Before unions influenced policy, TWA hostesses (and those of other airline companies) could not be married. Once they wed, they were required to leave the position. Later, when the air hostesses were unionized, this constraint was eliminated. The new rule was retroactive and Aunt Vi was invited to return to her job, but by then she was happily raising her children and declined the offer.
When she got married and for decades longer, Aunt Vi belonged to TWA Clipped Wings, an international organization of TWA flight attendant alumni of all generations.
Aunt Vi has taken every opportunity to travel and in the 1970s she got to fulfill her dream about Africa by taking a private safari tour with a girlfriend — it was a trip of a lifetime. Now 92, she still travels to visit friends and family in Chicago, Atlanta, Colorado, and anywhere else whenever she gets the opportunity. I love the times that I’ve gotten to visit her in Arizona and get together in Chicago for family gatherings. I’ll be making another visit to Phoenix soon and I’m looking forward to seeing her as well as other family members.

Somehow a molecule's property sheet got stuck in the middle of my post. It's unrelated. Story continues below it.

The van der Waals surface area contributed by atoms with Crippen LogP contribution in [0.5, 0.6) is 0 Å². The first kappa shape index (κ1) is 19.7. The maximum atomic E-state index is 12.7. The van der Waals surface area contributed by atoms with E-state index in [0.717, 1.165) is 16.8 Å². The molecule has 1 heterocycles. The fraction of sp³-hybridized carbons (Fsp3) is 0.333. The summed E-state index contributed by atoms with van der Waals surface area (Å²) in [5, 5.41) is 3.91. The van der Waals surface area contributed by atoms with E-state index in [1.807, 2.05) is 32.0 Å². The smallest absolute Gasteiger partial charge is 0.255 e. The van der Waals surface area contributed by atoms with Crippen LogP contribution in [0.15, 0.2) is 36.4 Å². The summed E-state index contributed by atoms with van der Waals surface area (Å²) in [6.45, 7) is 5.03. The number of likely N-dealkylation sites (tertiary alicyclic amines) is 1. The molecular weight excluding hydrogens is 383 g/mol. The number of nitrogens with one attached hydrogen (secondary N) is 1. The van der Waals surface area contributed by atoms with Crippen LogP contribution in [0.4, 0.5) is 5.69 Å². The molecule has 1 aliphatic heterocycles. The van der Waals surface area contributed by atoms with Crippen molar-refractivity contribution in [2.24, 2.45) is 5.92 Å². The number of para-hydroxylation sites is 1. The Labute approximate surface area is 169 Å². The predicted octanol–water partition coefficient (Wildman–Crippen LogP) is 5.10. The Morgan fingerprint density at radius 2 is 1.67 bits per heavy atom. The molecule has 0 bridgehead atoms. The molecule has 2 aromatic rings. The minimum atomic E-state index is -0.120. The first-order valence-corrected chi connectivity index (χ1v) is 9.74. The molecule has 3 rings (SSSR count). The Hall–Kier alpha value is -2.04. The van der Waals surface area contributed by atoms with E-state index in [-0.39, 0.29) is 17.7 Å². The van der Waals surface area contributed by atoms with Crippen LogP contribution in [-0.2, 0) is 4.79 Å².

Aunt Vi is an inspiration to me. Although she has the challenges of macular degeneration (which has severely diminished her sight), she makes the most of every day and is ready to hop in a car or on a plane whenever she gets the chance. She is always eager to hear about my travels. She already may have been to some of the places herself — about others, she may still be dreaming.
Thanks Aunt Vi, for letting me share a part of your TWA air hostess story.
Note to our readers from Aunt Vi: ”If I’ve had any errors in my recollections, please remember that it was a long time ago and I’m 92 years old!”
Aunt Vi died on November 11, 2019 at the age of 97. Her stories and her influence on those who knew her live on.